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Nine things Coronavirus has taught us (so far)

Nine things Coronavirus has taught us (so far)

The new coronavirus that began as a localized outbreak in central China has quickly become a global pandemic. It has brought the world to a standstill and redefined “normal” life.

Rabbi Yisroel Baal Shem Tov, the founder of Chassidism, taught that every occurrence in the universe, even a negative occurrence, can and should provide us with productive lessons.

As we continue to follow health guidelines and pray for the recovery of those infected, here are some encouraging things we’ve learned from this global pandemic:

1. Our shared humanity: The virus is blind to cultural and ideological differences. It has infected and affected people of all races, religions, and ages. In many ways, the world has become more united, sharing the same vulnerability. Our sages (Mishnah Rosh Hashanah 1:2) say that this actually happens once a year on Rosh Hashanah, when “all the people of the world” pass before God in judgment. It reminds us that despite our differences, we are one humanity under God.

2. The power of caring: While the nature of this new disease is still being examined by scientists, it is thought to spread mainly by person-to-person contact. We must not forget that love also spreads person-to-person (even at six feet apart). King Solomon spoke of the significance each of us can have to one another. “As in water, face answers to face, so is the heart of a man to a man.” (Proverbs 27:19).

3. Finding comfort in prayer: Efforts to halt the spread of the disease have cast us into uncharted waters. Newly imposed restrictions, economic devastation, and the fear of being infected have left us anxious and uncertain. But, as Swiss philosopher Henri Frederic Amiel put it, “Uncertainty is the refuge of hope.” In prayer, we have the ability to connect to the Supreme Being in Whom we find comfort and solace, and strengthen our hope and resolve. Prayer reaffirms that the Creator is present, all-seeing and cares for each of us.

4. Valuing freedom: Being restricted and isolated presents its set of challenges, but it also reminds us of the gift of freedom. In fact, on the festival of Passover we are instructed that, “In each and every generation, a person is obligated to see himself as if he left Egypt” (Mishnah Pesachim 10:5). Freedom as a state of mind is to be pursued regularly and in every circumstance we are in.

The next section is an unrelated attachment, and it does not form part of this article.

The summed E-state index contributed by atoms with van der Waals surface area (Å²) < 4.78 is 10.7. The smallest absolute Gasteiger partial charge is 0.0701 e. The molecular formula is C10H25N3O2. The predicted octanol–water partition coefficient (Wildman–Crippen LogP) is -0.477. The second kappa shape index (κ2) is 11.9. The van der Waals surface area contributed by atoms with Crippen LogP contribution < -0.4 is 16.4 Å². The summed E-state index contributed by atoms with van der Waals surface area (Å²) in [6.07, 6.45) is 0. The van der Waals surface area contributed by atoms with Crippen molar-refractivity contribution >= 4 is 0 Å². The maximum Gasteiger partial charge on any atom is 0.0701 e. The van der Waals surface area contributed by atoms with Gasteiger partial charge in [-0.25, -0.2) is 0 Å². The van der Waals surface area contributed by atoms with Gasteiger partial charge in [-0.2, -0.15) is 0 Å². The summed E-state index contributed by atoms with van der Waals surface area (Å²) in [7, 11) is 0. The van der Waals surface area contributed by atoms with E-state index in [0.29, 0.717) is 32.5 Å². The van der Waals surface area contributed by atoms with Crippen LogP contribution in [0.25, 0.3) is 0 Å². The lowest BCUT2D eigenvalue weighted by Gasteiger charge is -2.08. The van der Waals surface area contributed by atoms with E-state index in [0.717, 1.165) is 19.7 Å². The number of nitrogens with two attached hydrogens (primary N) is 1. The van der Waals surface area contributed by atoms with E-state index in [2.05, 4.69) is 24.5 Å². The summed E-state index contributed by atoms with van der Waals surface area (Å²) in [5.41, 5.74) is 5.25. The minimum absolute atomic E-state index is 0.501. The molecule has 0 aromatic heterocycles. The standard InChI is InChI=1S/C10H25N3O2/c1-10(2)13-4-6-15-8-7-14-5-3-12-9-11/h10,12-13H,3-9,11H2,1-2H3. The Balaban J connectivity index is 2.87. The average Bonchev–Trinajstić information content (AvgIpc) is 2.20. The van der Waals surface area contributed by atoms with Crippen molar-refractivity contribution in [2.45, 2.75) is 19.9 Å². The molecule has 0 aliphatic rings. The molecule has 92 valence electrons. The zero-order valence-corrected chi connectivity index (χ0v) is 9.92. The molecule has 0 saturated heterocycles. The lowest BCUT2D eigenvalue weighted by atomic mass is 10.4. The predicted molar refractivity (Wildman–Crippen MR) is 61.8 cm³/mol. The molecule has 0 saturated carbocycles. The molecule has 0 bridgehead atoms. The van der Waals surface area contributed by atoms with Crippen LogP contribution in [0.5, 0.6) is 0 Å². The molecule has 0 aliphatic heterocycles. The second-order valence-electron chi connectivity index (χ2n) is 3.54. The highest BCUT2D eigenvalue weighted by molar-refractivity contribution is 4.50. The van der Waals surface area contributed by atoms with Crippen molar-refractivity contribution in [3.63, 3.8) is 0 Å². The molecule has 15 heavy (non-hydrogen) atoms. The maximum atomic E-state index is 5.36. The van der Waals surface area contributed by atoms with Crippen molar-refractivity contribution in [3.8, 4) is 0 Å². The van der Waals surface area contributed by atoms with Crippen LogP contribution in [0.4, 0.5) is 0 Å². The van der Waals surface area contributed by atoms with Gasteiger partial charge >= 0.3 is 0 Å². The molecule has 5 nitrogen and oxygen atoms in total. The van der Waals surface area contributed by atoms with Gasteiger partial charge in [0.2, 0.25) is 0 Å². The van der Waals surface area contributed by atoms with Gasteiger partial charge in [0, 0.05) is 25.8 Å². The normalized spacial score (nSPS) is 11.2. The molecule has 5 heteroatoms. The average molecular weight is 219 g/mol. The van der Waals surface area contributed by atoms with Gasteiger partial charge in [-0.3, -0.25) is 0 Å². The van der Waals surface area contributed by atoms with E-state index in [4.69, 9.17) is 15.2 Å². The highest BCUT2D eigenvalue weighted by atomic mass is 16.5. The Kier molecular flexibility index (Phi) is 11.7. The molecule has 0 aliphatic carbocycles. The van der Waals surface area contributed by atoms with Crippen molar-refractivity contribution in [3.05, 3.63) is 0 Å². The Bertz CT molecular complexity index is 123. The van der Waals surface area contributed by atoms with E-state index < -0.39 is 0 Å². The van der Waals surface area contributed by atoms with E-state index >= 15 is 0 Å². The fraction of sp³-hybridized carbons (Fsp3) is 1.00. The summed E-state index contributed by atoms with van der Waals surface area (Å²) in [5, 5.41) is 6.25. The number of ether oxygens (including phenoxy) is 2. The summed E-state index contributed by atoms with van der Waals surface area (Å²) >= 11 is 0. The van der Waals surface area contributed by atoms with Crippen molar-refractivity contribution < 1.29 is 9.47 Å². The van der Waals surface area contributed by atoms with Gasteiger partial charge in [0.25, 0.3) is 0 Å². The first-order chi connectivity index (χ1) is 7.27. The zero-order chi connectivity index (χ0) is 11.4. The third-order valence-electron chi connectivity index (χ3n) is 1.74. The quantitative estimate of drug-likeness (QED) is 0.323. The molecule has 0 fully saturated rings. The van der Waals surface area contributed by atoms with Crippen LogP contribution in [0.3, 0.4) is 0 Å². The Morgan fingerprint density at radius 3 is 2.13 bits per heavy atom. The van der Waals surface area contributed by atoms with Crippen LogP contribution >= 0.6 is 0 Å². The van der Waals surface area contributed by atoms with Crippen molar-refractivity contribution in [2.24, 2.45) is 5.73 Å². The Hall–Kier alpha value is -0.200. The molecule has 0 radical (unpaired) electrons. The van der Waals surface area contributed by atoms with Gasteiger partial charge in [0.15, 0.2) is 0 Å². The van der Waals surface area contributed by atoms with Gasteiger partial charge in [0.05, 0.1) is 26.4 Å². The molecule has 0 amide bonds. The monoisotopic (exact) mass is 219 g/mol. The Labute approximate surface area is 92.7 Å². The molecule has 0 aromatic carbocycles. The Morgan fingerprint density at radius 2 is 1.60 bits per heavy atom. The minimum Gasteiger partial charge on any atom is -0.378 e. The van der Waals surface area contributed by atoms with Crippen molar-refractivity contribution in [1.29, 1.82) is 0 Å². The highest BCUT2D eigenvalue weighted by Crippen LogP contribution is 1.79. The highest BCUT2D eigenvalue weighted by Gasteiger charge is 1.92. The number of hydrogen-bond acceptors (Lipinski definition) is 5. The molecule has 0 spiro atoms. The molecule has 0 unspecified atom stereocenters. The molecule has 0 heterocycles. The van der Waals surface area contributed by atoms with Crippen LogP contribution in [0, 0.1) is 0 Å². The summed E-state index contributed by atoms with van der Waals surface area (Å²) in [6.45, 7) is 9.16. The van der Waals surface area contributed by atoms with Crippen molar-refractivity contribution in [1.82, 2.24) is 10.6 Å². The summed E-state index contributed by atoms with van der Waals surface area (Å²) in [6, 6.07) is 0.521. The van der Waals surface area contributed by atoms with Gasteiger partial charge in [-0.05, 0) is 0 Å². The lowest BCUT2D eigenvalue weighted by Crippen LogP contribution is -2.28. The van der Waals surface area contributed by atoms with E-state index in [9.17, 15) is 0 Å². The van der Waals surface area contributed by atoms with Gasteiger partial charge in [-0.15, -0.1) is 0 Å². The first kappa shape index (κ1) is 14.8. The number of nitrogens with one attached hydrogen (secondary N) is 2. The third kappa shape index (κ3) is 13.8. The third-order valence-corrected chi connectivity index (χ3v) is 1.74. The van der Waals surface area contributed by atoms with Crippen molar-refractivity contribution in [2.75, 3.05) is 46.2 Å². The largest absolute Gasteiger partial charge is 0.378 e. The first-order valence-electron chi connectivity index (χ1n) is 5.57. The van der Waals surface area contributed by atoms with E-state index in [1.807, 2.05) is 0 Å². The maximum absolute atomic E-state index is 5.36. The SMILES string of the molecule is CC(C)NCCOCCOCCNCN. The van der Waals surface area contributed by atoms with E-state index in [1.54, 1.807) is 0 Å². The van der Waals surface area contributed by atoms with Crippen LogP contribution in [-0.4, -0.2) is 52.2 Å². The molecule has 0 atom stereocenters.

5. Not being wasteful: As fear has taken its toll, many people have flocked to stores and emptied shelves into their shopping carts. That fear is also a wonderful reminder to appreciate the food we have and constrain waste so that we — and those who live in the world around us — have resources for another day. Jewish law teaches the biblical instruction, “You shall not destroy” (Deuteronomy 20:19). This proscription applies to food as well. If there’s something left over, we try to repurpose it.

6. Prioritizing essentials: Amazon announced that it will prioritize delivering “essential” household items because of high demand. Regardless of how you define essential, the outbreak has led us to reevaluate our priorities. Way before bestselling author Stephen Covey made the idea famous, Moses told livestock owners (Rashi on Numbers 32:16:1), “Make the main thing the main thing and what is secondary — secondary.”

7. Focusing inward: With many of us stuck at home (alone or with loved ones), we have temporarily lost the identities we assume in the outside world. We don’t have the commute or the office to define the pattern of our day. The pandemic has given us space and time to connect with who we are. On the Jewish day of rest, Shabbat, we unplug and focus on ourselves and those we care about. During this pandemic, we do more of that during the week as well.

8. The sanctity of life: The doors to our synagogues have been kept open against forces of anti-Semitism and through many challenges. Now, those doors are closed to save lives. The Torah instructs, “You shall keep My statutes and My ordinances, which a person shall do and live by them” (Leviticus 18:5). Rabbi Shimon ben Menasya interprets this mandate as follows: “In all circumstances, one must take care not to die as a result of fulfilling the mitzvot.” (Talmud Yoma 85b). The sanctity of life is paramount.

9. And the preciousness of every moment: The heartbreaking growing death toll of the virus reminds us of our mortality. As King David said (Psalms 144:4), “Man is like a breath; his days are like a passing shadow.” Just as the shadow quickly fades, so do our lives. We are reminded to cherish our moments and to experience and infuse them with meaning and purpose.

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